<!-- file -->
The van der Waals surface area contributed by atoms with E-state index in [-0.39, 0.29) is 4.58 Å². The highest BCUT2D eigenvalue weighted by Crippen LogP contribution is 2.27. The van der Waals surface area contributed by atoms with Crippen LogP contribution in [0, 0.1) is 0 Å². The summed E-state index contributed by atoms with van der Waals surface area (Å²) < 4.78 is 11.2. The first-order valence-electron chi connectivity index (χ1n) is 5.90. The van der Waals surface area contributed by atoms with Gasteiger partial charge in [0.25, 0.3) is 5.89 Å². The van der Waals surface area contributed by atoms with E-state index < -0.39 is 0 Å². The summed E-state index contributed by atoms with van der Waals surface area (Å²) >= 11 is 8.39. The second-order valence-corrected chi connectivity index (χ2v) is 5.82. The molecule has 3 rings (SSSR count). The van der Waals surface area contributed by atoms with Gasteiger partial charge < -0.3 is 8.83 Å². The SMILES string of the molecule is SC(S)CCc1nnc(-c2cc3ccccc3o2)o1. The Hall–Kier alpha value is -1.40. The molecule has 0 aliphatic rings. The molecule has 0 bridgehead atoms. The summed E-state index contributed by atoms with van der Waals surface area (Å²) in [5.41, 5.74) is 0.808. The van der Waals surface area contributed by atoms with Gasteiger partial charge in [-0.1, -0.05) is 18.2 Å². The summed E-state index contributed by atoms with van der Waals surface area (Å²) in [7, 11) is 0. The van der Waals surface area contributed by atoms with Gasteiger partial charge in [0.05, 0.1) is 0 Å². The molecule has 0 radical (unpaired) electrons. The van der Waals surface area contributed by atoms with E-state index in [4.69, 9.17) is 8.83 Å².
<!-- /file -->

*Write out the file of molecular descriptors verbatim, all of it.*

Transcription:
The van der Waals surface area contributed by atoms with E-state index in [-0.39, 0.29) is 4.58 Å². The highest BCUT2D eigenvalue weighted by Crippen LogP contribution is 2.27. The van der Waals surface area contributed by atoms with Crippen LogP contribution in [0, 0.1) is 0 Å². The summed E-state index contributed by atoms with van der Waals surface area (Å²) < 4.78 is 11.2. The first-order valence-electron chi connectivity index (χ1n) is 5.90. The van der Waals surface area contributed by atoms with Gasteiger partial charge in [0.25, 0.3) is 5.89 Å². The van der Waals surface area contributed by atoms with E-state index < -0.39 is 0 Å². The summed E-state index contributed by atoms with van der Waals surface area (Å²) >= 11 is 8.39. The second-order valence-corrected chi connectivity index (χ2v) is 5.82. The molecule has 3 rings (SSSR count). The van der Waals surface area contributed by atoms with Gasteiger partial charge < -0.3 is 8.83 Å². The SMILES string of the molecule is SC(S)CCc1nnc(-c2cc3ccccc3o2)o1. The Hall–Kier alpha value is -1.40. The molecule has 0 aliphatic rings. The molecule has 0 bridgehead atoms. The summed E-state index contributed by atoms with van der Waals surface area (Å²) in [5.41, 5.74) is 0.808. The van der Waals surface area contributed by atoms with Gasteiger partial charge in [-0.1, -0.05) is 18.2 Å². The summed E-state index contributed by atoms with van der Waals surface area (Å²) in [7, 11) is 0. The van der Waals surface area contributed by atoms with Gasteiger partial charge in [0.05, 0.1) is 0 Å². The molecule has 0 radical (unpaired) electrons. The van der Waals surface area contributed by atoms with E-state index in [4.69, 9.17) is 8.83 Å².